9. outbackfarm says:

    Aw, poor BP. I am so glad Morgan was there at the right time to hear her falling. She is such a good daughter. And to have neighbors to come help is so nice. So happy the BP is ok. I can’t imagine what the layout is and where the creek is. Maybe a picture of that? I bet you are worn out after all you’ve been doing, then this. Nothing like life on the farm!

  10. Barbee says:

    Those men saved her life. Without their help she would have died for sure. How timely that Morgan heard her fall, and that you had wonderful baked goods at the ready to send home with the men. Wow, what a story! Fear, challenges, excitement, and a happy ending. Reads like a short story. Is there an idea here?

  11. Anita says:

    WHEW! I was holdin’ my breath on that one! :cowsleep:

  12. CarrieJ says:

    Wow! My heart is beating and I felt like I was there. My hands and feet are even cold (I should turn on my heater). I’m so happy for you..great job everyone! Hopefully BP will stay away from the slippery side of the creek.

  13. Justquilting says:

    Wow, I think your sweet, dedicated girl needs her favorite dinner made tonight and BP needs a tracking device installed. You may need a nap this afternoon as well.

  14. Rose H says:

    Oh goodness, what an ordeal for poor BP (you, Morgan, Jim and Andy too) I would have been terrified.
    Good job!
    Rose H

  15. jeandf says:

    Wow. Glad she’s okay!

  16. wanda1950 says:

    Oh, Lord, It’s worse than having children. I’m so glad she got out ok.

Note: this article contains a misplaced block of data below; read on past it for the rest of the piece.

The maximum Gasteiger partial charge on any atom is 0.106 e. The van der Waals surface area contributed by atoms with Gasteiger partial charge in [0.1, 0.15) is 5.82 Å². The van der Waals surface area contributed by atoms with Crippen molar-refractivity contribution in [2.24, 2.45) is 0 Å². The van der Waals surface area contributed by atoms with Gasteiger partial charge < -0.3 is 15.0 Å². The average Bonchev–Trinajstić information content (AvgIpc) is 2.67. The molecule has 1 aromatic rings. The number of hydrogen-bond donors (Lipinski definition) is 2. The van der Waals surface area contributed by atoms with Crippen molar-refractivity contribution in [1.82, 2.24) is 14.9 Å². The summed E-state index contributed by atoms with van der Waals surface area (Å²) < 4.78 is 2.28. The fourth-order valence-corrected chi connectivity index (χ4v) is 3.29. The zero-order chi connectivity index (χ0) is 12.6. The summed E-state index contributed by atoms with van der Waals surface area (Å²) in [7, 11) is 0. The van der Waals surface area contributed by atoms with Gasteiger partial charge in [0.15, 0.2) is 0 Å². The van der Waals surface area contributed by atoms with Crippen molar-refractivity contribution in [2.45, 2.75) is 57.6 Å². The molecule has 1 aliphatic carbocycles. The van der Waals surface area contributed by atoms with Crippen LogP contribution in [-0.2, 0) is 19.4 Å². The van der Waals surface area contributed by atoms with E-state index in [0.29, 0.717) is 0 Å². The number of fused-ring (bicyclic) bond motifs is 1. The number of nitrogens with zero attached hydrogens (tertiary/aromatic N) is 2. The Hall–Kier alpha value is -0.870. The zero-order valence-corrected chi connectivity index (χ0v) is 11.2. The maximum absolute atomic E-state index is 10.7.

17. Jen says:

    What a miracle that she fell just as Morgan was outside to hear her! I so thankful she’s ok.

  18. whaledancer says:

    I’m so glad you told us the outcome before you told us the story. My heart was in my mouth, even so. What a terrible experience for all of you. I’m so glad you have the wonderful country neighbors that you do.

  19. joykenn says:

    What incredible neighbors you have! Those guys get a collective hug from your readers for dropping everything to mess around in the cold and water and mud. Working with LARGE animals like cows and horses can be challenging. They are SO BIG and can get into such awkward positions when they get in trouble or decide to go where you don’t want them to go. I’m thankful BP is OK and all of you are OK as well.

  20. auntbear says:

    jeesh..what a way to start a day.Thank the Lord all is well.

  21. amateisgal says:

    I am SO glad this story had a happy ending. *whew*

  22. denisestone says:

    Oh my gosh! What an adventure! Where is she now? I think I would have guaranteened her inside the barn after that episode. How scary!

  23. ramseybergstrom says:

    Oh no! Suzanne, so happy all is well, loved the pic of her resting in her pasture today. Thank goodness for you, your sweet girl and your wonderful neighbors!

  24. marrypoppinz says: